Standard Life’s 1825 scales back acquisitions focus

Standard Life-owned national 1825 is moving its focus away from acquisitions as it looks to grow adviser numbers at existing firms, Fund Strategy’s sister title Money Marketing understands.

Standard Life first announced it would re-enter financial advice with the restricted 1825 brand in February 2015. It acquired Leeds-based advice firm Pearson Jones, and said it planned to expand the business through buying out other firms to act as “regional hubs”.

1825 has since completed acquisitions in London, Cheshire and Scotland, but pulled out of a deal to buy Almary Green in September, meaning there are still several regions without 1825 firms.

A source with knowledge of 1825 says headcount dedicated to acquisitions had fallen from around 10 to as low as two at one stage.

The source says: “1825 have completely changed their focus and are trying to grow their business organically. They will make acquisitions, just when opportunities present that are an easy fit.

“They’re still in the market, but aren’t going to rush into anything. It’s only going to be if it’s absolutely right for them.”

Another source close to the firm says Standard Life only had one full-time staff member out in the market looking at the corporate finance side of 1825 acquisitions, and that 1825 were looking to scale back other staff, “not just on the acquisitions side”.

They say: “Fundamentally they just struggled to get the right number of people. The strategy is still to go out and buy firms if they can find them, but frankly, they are running out of firms to go and buy.

“They are busy trying to desperately recruit to fill the advisers [that have left]. It’s not so much a change of strategy, but a tactical thing they are having to do.”

The source added while Standard Life may be holding informal talks with more firms, none were currently in the due diligence stage.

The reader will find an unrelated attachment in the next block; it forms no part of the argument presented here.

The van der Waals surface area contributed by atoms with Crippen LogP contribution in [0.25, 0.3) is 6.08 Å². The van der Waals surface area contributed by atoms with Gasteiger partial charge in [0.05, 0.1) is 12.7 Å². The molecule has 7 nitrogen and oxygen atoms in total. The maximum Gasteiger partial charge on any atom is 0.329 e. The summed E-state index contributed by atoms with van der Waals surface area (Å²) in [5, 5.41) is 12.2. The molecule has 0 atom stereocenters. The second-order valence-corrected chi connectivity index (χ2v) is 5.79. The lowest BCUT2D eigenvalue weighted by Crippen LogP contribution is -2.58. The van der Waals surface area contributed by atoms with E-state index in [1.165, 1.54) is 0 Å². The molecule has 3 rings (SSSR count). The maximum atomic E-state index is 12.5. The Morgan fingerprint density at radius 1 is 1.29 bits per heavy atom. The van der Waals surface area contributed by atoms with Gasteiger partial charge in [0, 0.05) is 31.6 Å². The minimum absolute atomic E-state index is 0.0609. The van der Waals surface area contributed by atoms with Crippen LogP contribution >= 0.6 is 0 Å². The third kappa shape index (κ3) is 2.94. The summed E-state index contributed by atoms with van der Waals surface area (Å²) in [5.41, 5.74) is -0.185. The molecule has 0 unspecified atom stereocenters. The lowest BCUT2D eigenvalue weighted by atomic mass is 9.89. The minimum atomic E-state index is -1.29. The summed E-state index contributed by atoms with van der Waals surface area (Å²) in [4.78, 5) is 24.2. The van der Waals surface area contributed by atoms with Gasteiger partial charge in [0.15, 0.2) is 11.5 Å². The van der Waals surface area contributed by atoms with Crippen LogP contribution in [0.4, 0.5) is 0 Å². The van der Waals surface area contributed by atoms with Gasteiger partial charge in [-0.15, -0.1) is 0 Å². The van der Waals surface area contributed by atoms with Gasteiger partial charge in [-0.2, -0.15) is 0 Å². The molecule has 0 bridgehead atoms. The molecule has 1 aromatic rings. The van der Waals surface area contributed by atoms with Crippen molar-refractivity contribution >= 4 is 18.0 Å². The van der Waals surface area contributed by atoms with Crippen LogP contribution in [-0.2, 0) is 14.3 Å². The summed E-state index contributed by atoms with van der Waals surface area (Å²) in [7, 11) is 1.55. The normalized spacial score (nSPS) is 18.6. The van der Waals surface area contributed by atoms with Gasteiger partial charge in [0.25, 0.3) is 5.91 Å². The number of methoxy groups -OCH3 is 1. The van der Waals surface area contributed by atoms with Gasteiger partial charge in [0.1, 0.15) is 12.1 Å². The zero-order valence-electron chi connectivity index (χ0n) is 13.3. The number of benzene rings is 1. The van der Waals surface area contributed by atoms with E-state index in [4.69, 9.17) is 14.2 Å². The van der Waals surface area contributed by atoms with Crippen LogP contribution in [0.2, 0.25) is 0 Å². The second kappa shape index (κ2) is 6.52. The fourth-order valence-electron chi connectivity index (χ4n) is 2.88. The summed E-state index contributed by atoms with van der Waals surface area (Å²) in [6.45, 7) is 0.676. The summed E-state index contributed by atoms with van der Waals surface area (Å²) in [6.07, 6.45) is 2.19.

Another source close to the firm says Standard Life only had one full-time staff member out in the market looking at the corporate finance side of 1825 acquisitions, and that 1825 were looking to scale back other staff, “not just on the acquisitions side”.

They say: “Fundamentally they just struggled to get the right number of people. The strategy is still to go out and buy firms if they can find them, but frankly, they are running out of firms to go and buy.

“They are busy trying to desperately recruit to fill the advisers [that have left]. It’s not so much a change of strategy, but a tactical thing they are having to do.”

The source added while Standard Life may be holding informal talks with more firms, none were currently in the due diligence stage.

An 1825 spokeswoman says: “Our strategy has always looked at growth across a variety of areas – acquisition where we continue to see a very strong pipeline, recruitment where we have recently launched a national campaign and bringing additional talent through our academy.

“Acquisitions remain an important part of our potential growth – we continue to have a fully resourced commercial team to support this activity which we can also scale up further depending on pipeline opportunities.”

The spokeswoman says headcount had fluctuated like any other company, but was never as low as sources suggested.

She says: “When we first set up 1825, our commercial and finance team had 10 people at head office level – the headcount stands at nine people today following a recent internal promotion from the team.”

1825’s careers website currently lists vacancies for paraplanners in seven locations, financial planners in four, private client mangers in two, and a senior private client consultant in one of two regions.